SWOT Analysis: Definition, Tips and Examples

Understanding how your business stacks up against the competition help you stay ahead of the curve. Market trends change constantly to adapt to consumer interests. As fads and concerns develop and fade, businesses need to take a good look at where they stand through a SWOT analysis.

When a SWOT analysis uses statistical data and market research properly, it creates valuable insight. A well-executed SWOT analysis potentially saving a business from heading down the wrong path. 

What is a SWOT Analysis?

SWOT stands for strengths, weaknesses, opportunities and threats. Strengths and weaknesses refer to the active, internal components of a business. For example, a unique product functions as a strength, giving the business an advantage over competitors. Weaknesses might include an inability to maintain adequate staffing or logistical problems.

Opportunities and threats refer to external factors not yet impacting or experienced by the business. Opportunities include any place where the business can grow, such as a competitor going out of business. 

Threats include new competitors, innovation in the industry making a product or service obsolete or a rapidly changing demographic base. When a business performs a SWOT analysis, they take a look at their own business and the broader industry. They can help predict consumer behavior and make market predictions. Regular SWOT analyses help businesses adapt to a changing environment. A change within the industry or society could cause problems for the business if not handled properly.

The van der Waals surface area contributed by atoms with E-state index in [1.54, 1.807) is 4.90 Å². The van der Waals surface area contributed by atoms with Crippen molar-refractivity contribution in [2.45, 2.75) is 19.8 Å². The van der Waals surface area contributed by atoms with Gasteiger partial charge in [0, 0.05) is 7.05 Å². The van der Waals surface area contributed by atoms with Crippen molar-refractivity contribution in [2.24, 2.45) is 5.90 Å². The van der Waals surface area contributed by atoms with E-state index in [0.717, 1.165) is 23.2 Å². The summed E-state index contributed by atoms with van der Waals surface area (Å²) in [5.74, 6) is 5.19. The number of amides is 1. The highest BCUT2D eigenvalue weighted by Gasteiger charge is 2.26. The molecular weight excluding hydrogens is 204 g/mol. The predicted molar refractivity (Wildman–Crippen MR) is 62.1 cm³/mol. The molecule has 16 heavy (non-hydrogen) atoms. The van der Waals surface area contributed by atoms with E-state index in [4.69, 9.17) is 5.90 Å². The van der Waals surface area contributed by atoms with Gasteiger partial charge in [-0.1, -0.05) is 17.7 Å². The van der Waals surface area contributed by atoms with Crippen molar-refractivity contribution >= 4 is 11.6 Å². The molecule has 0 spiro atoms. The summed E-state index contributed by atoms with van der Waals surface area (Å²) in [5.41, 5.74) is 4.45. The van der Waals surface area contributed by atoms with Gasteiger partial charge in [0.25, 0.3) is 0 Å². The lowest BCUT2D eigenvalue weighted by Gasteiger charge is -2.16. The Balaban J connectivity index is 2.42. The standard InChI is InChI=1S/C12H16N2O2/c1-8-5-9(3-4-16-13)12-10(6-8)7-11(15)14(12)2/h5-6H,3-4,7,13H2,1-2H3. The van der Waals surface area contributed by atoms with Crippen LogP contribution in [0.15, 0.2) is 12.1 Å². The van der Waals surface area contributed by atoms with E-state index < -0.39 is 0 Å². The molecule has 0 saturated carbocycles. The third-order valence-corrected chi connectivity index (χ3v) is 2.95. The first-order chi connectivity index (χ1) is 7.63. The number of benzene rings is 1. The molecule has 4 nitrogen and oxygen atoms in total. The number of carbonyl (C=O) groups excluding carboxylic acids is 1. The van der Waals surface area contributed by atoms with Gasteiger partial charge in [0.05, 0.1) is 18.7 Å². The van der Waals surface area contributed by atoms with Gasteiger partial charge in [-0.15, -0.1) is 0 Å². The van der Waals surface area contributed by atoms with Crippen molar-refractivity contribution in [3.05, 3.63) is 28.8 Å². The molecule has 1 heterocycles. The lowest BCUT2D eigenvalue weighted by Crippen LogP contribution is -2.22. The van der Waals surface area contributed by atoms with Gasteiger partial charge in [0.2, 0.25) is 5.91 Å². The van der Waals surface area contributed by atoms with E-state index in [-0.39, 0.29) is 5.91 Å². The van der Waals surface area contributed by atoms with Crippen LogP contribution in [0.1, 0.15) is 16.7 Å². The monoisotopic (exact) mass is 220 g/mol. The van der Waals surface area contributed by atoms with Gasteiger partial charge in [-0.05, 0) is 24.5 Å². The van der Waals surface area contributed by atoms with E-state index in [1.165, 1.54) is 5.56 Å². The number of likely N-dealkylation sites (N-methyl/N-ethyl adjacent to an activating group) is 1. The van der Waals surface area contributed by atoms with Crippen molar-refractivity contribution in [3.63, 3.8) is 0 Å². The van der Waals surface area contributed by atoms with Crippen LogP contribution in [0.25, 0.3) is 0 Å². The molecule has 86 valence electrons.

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Why Conduct a SWOT Analysis?

A SWOT analysis helps keep the industry in mind so that a business does not lose sight of its environment. Having a handle on the industry and consumer trends helps a business stay competitive and retain its customer base. A SWOT analysis can help determine a solid strategy for your business going forward

The majority of a SWOT analysis pertains to the business performing the analysis. Even a business lacking any clear competition should perform a SWOT analysis. When weakness or bottleneck becomes visible, potential competitors see this as an opportunity. 

Sometimes, you can spot a major advantage just waiting to be taken advantage of. And when you jump on this advantage, you can win back old customers and attract new ones. SWOT analyses do not only apply to the world of business. Individuals can use a SWOT analysis when they want to improve themselves, as it helps give them direction.

Who Should Conduct a SWOT Analysis?

All active businesses looking to expand or even maintain their business should perform a SWOT analysis. Always assume that your competition wants to expand and put you out of business. This might not necessarily be the case, but keeping it in mind helps you keep it from becoming a reality. It’s also wise to assume that competing businesses will perform SWOT analyses on a regular basis. To stay competitive, you should do the same.